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Thursday, October 1, 2015

Whatever Happened at VW?


 

by Ingo Walter

With the resignation of CEO Martin Winterkorn and his replacement by Porsche’s CEO, the firing of three key R&D bosses, the herds of prosecutors and tort lawyers hoping for years of litigation, and the ominous clouds overhead from the media, among regulators and customers – and not least investors who have lost up to 42% of the value of their shares - the VW scandal raises lots or questions that go way beyond the world’s largest car manufacturer itself. They concern corporate governance, management decision processes and individual accountability, the regulatory environment, as well as industry competitive structure and performance. A true learning moment.

As the proud owner of a VW Toureg turbodiesel, it also hits close to home. Happily for now, VW V6 diesels like mine have not been named in the fraud allegations. But that may just be because of the expensive urea-based technology to cut nitrogen oxide (NOx) emissions found in large diesels was what VW was trying to avoid using in small ones by relying a “magic” approach that nobody could replicate and that turned out to be fraudulent. Now pundits have proclaimed the “death of diesel,” probably prematurely and unfairly.

What next for VW? Examples from the banking industry suggest that "rogue" behavior in one firm often turns out to be "industry practice." Examples include manipulation of foreign exchange and Libor benchmarks, hedge fund “late trading” in mutual fund shares, mis-selling of “payment protection insurance to ordinary retail customers,” insurance broker kickbacks from underwriters, falsification of international payment transactions, aiding and abetting tax evasion, and the list goes on.

One firm gets tagged and the others run for the hills and take a very low profile until the posse rounds them up. That could be the case here also, with MB, BMW, Renault, Peugeot, etc. Some are saved (for the moment) because they focus on big or expensive cars able to support urea-based approach. Others focus on mass-market, cheaper diesels and may have encountered engineering problems similar to VW’s. They say they have not, that VW is unique. If not they will step up very soon. Last guy in is a reputationally rotten egg. So we’ll soon see whether the VW problem is in fact firm-specific or industry-wide.

Certainly the nitrogen oxide emissions remain an issue with the US and especially California most aggressive in putting on the regulatory pressure. The European approach seems to have been more retarded and haphazard by comparison, with heavy lobbing from the important car manufacturers and their governments. Travelers can tell you that the air pollution problem is pretty bad in parts of Europe. On a dozen or so days a year the speed limit in the Paris region is cut to 90 km/hr because of the health effects of NOx and particulates – in an air-shed where well over half the cars and almost all trucks are diesels. This is not a matter of engineering fraud but rather one of deficient emissions standards, but now that the VW cat’s out of the bag it points to things to come for the automakers.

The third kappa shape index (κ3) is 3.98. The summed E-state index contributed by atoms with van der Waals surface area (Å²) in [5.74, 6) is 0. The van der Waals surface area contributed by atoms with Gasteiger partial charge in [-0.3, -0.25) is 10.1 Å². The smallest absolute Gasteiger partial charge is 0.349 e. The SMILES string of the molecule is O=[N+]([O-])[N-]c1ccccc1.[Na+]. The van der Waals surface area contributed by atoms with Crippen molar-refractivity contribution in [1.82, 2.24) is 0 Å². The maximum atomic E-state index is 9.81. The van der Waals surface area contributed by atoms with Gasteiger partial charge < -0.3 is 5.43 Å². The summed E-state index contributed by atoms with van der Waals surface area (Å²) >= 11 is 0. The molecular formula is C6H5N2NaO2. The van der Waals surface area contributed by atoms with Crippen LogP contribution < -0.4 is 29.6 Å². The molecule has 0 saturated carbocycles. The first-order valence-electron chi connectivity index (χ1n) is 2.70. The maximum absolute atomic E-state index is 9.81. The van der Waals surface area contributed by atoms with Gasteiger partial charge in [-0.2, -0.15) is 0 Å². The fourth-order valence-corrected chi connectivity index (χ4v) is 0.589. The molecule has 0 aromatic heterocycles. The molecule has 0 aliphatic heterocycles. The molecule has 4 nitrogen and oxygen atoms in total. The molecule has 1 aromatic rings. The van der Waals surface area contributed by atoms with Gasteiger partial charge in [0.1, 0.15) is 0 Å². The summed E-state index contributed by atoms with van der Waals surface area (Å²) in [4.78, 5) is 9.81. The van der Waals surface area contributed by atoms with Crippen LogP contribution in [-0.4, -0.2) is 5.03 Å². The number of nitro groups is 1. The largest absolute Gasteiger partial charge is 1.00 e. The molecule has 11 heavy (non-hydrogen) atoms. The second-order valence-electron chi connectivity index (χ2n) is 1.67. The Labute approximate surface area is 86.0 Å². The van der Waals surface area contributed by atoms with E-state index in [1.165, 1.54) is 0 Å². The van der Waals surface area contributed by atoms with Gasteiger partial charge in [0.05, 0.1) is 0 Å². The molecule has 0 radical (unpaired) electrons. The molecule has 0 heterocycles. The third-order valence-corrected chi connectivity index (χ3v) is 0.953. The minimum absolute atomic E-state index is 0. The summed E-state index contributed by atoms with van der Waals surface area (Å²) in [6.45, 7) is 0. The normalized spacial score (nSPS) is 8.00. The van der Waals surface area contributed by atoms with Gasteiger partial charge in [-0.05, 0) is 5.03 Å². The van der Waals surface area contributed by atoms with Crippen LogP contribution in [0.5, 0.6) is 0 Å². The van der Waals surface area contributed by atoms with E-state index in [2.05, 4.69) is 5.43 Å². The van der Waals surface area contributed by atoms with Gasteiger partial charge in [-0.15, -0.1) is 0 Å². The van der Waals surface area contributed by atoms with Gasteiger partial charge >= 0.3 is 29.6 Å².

To the outside observer it seems that what happened here is that the VW engineers got seriously squeezed between the marketing pitch for modern European common-rail diesels (fuel economy, durability, torque and environmental friendliness – much of it true) and the tightening noose of US environmental standards. This eventually made the two simply incompatible.

The engineers no doubt signaled the problem internally (how high up we don't precisely know) and senior management told them to fix it or else. So they were trapped. Pressed to the wall, the engineers came up with a workaround. Whether in the whole process anyone raised the full range of potential consequences including the possibility of individual criminal charges we also don't know. Anyway, decisions got made somewhere. Under German law such matters tend to move quickly into the criminal domain where unlike in the US firms cannot be charged in civil proceedings (and allow a range of punitive options, possibly including criminal pleas by firms themselves) but rather are targeted on the individual.

So the otherwise walk-on-water CEO has walked the plank instead and may be personally charged (famously, this has rarely happened in banking).
Some Europeans have blamed the US regulatory approach and litigiousness for triggering the brouhaha. In Europe it would have been taken care of in a sensible way by corporate specialists talking to regulatory specialists, eventually arriving at a mutually acceptable solution. Maybe so. But they said the same thing in the FIFA mess.


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